I spent an hour sweating in an infrared sleeping bag at Shape House, an "urban sweat lodge" in Los Angeles
If you’re into niche wellness trends, you’ve probably heard about Shape House in Los Angeles. Dubbed an “urban sweat lodge” by its founder, Sophie Chiche, Shape House is a place where you go to do just that—sweat. The wellness boutique, beloved by Selena Gomez, the Kardashians, New Girl star Hannah Simone, and others, first opened its doors in 2012 and has since expanded to nine total locations. I recently visited the new Studio City, California location and spent 55 minutes sweating my life away.
The idea is simple: You spend just under an hour wrapped up like a burrito in an infrared sleeping bag, getting progressively hotter and sweatier, all the while relaxing in a bed and watching Netflix. The benefits, according to Shape House, are many: clearer skin, better sleep, weight loss, addiction treatment, and more. One 55-minute session is $70.
The concept was inspired by an experience Chiche had as a child growing up in France: She broke a bone, and an infrared sleeve was placed on her arm to help speed up the healing process. “The nurses were very aware that it was doing a lot of other things. They even started putting it on people who didn’t have any breaks,” she explained to HG. The nurses noted that it was helping people sleep better, and they were even asking for less medication, said Chiche.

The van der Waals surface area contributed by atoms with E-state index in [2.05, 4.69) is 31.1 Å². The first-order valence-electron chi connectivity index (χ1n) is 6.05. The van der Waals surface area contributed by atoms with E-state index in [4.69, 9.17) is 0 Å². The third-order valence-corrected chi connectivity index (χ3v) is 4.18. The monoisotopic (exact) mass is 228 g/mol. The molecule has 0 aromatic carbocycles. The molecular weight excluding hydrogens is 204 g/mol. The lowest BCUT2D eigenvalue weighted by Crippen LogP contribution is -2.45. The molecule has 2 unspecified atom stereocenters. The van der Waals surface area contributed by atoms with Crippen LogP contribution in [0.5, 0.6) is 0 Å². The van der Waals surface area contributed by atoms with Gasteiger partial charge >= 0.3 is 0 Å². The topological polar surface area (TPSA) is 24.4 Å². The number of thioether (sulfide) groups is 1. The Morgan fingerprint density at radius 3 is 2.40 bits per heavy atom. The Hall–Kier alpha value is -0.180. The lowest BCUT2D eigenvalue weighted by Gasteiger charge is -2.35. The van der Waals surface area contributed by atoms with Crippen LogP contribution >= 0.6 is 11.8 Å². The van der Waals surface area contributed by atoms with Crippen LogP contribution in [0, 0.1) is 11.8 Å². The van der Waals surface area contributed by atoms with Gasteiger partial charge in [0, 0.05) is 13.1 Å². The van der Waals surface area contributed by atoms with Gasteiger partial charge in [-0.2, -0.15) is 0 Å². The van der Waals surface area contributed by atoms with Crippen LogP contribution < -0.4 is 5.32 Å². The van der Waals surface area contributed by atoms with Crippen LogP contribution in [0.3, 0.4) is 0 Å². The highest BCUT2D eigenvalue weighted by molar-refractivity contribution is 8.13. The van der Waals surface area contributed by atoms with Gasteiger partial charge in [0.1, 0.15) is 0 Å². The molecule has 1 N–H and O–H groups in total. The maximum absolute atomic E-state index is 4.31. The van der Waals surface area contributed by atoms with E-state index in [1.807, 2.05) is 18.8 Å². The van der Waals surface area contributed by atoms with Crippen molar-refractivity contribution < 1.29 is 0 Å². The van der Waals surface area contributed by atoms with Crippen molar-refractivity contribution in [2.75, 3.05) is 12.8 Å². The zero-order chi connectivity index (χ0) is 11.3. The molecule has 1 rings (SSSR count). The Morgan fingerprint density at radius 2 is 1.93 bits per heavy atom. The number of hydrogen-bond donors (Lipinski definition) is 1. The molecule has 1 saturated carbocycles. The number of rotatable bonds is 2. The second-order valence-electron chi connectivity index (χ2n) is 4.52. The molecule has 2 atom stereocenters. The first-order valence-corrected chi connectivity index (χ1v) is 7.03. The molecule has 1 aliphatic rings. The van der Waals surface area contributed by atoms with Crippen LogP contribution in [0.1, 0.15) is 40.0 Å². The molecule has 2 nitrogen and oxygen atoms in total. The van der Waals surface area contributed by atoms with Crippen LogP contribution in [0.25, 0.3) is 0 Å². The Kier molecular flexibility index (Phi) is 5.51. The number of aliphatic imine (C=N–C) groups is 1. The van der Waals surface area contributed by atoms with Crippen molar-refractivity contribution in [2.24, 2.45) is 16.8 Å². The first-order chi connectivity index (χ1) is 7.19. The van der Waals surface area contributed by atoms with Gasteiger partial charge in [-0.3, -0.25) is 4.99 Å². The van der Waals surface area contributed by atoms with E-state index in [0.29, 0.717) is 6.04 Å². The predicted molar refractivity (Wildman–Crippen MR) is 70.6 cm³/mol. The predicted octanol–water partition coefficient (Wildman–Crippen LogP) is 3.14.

The science on sweating is mixed—some studies say infrared therapy can help heal wounds and improve cardiovascular health, while there’s little agreement on sweating’s “detoxing” effects—but regardless, plenty of people are singing sweating’s praises. So I went in with an open mind.
Before I go on, a note about the term sweat lodge: The sweat lodge is a tradition among some Native American groups that involves sweating in a hut of sorts, sometimes for hours, to heal and purify. It’s sometimes used today to help those suffering from addiction. As one study noted, “The sweating process in the ceremony requires mental and physical fortitude, bringing with it a strong sense of accomplishment, thus providing an ideal vehicle for those who want to commit to change.” The sweat lodge is a sacred ceremony that has unfortunately been appropriated by non-Natives for profit, in some cases stirring up outrage.